EOHU urges those with one dose to get their second for “full protection” from the virus

Dr. Paul Roumeliotis. Zandbergen photo, Nation Valley News

Fully vaccinated rate drops to 79.4% as eligible population expands to include 5- to 11-year-olds in EOHU

Omicron not mentioned

CORNWALL — The Eastern Ontario Heath Unit (EOHU) is urging everyone with a first dose of a COVID-19 vaccine to get their second jab as soon as possible. In a statement released Friday, the EOHU notes that two doses of the vaccine, eight weeks apart, are needed to be “fully protected from the virus.” While adding this “includes the Delta variant,” no mention is made of the latest variant, Omicron, that has spooked the global community as the week concluded

Canada and other countries have suspended incoming flights from South Africa, where the new variant — reported to be more contagious and still under investigation for possible vaccine resistance— recently emerged. The neighbouring jurisdiction of New York has declared a state of emergency in preparation for the variant’s arrival. Pfizer is reported to be ready to launch an updated version of its vaccine in 100 days should Omicron prove resistant to the current formula.

“I’m asking all individuals who are partially vaccinated to get their second dose as this will put the odds of avoiding any serious outcomes from the virus in their favour,” said Dr. Paul Roumeliotis, Medical Officer of Health at the EOHU. “Looking at the statistics, the benefits of being fully vaccinated are clear. Most of the cases, hospitalizations, ICU admissions and deaths are occurring in unvaccinated or partially vaccinated individuals.”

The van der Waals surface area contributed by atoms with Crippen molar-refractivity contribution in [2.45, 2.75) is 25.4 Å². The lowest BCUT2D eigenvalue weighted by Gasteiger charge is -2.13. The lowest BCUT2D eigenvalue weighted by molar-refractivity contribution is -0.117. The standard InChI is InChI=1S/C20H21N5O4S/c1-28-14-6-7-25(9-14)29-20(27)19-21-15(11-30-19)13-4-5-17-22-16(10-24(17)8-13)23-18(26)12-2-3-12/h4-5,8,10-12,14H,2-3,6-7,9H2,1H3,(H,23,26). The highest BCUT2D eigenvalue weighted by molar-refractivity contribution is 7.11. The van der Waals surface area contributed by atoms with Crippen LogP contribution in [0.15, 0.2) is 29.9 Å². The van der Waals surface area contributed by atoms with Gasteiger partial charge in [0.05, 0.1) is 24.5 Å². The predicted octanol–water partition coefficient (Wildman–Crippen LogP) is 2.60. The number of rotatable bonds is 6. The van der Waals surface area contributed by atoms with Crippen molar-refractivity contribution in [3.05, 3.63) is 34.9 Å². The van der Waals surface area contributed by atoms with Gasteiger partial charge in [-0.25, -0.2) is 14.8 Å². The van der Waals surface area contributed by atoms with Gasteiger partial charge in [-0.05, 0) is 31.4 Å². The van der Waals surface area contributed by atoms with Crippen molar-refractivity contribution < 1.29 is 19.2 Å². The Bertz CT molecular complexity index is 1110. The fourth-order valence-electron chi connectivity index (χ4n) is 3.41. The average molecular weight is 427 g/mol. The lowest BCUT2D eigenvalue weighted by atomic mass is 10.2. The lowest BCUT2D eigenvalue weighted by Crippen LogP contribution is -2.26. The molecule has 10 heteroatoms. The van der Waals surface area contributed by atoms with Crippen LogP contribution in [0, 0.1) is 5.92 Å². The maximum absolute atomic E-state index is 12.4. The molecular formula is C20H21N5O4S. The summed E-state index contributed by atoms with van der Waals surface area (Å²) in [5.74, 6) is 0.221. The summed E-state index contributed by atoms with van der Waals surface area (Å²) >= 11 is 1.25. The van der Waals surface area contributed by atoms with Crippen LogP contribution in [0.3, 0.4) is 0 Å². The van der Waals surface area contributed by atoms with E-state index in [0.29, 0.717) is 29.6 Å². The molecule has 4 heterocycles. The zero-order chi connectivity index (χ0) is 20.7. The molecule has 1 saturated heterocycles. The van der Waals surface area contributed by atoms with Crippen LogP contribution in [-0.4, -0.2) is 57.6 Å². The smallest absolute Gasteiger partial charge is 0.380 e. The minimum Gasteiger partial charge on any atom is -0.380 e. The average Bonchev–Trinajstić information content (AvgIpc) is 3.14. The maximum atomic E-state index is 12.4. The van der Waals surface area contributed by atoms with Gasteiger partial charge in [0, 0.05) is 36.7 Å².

While vaccination appointments can be booked at www.Ontario.ca/bookvaccine, jabs are also available on a walk-in basis at one of the EOHU’s COVID-19 vaccination clinics. Those requiring assistance with booking can call the Provincial Vaccine Contact Centre at 1-833-943-3900. Those needing special accommodations may call the EOHU at 1-800-267-7120.

Meanwhile, the EOHU is now a few days into the rollout of the vaccine to children ages 5 to 11 after that group became eligible for the Pfizer vaccine. Expanding the eligible age range of the population has had the effect of dropping the region’s reported vaccination rate. Where the EOHU’s eligible vaccination rate stood at over 87% three weeks ago, it’s now down to 79.4% today with the addition of this younger age group to the pool. Roumeliotis will take part in a Nov. 29 livestream with MPP Jim McDonell on the child vaccination topic, and again Dec. 1 with MP Francis Drouin.

Roumeliotis delivered a Nov. 22 update on the pandemic, including an overview on the child vaccination plan (below). Those jabs for kids ages 5 to 11 were slated to begin Nov. 25.

 

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